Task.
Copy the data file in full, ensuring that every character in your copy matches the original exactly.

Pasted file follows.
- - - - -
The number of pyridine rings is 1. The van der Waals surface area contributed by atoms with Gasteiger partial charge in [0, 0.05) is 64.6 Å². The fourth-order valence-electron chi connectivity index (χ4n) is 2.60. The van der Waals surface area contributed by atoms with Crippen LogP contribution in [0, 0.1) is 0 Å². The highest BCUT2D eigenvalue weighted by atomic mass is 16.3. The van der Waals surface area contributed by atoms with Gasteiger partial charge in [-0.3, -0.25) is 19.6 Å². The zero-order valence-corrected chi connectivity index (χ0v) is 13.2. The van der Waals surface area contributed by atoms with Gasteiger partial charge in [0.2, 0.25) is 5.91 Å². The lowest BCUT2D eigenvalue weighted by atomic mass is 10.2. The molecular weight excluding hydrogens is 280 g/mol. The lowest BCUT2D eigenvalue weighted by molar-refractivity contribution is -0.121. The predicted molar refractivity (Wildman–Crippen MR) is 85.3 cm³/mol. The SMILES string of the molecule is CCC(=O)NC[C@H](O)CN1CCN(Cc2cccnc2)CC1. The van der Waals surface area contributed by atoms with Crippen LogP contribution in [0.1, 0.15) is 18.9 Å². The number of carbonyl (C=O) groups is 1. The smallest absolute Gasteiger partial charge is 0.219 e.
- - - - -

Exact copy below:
The number of pyridine rings is 1. The van der Waals surface area contributed by atoms with Gasteiger partial charge in [0, 0.05) is 64.6 Å². The fourth-order valence-electron chi connectivity index (χ4n) is 2.60. The van der Waals surface area contributed by atoms with Crippen LogP contribution in [0, 0.1) is 0 Å². The highest BCUT2D eigenvalue weighted by atomic mass is 16.3. The van der Waals surface area contributed by atoms with Gasteiger partial charge in [-0.3, -0.25) is 19.6 Å². The zero-order valence-corrected chi connectivity index (χ0v) is 13.2. The van der Waals surface area contributed by atoms with Gasteiger partial charge in [0.2, 0.25) is 5.91 Å². The lowest BCUT2D eigenvalue weighted by atomic mass is 10.2. The molecular weight excluding hydrogens is 280 g/mol. The lowest BCUT2D eigenvalue weighted by molar-refractivity contribution is -0.121. The predicted molar refractivity (Wildman–Crippen MR) is 85.3 cm³/mol. The SMILES string of the molecule is CCC(=O)NC[C@H](O)CN1CCN(Cc2cccnc2)CC1. The van der Waals surface area contributed by atoms with Crippen LogP contribution in [0.1, 0.15) is 18.9 Å². The number of carbonyl (C=O) groups is 1. The smallest absolute Gasteiger partial charge is 0.219 e.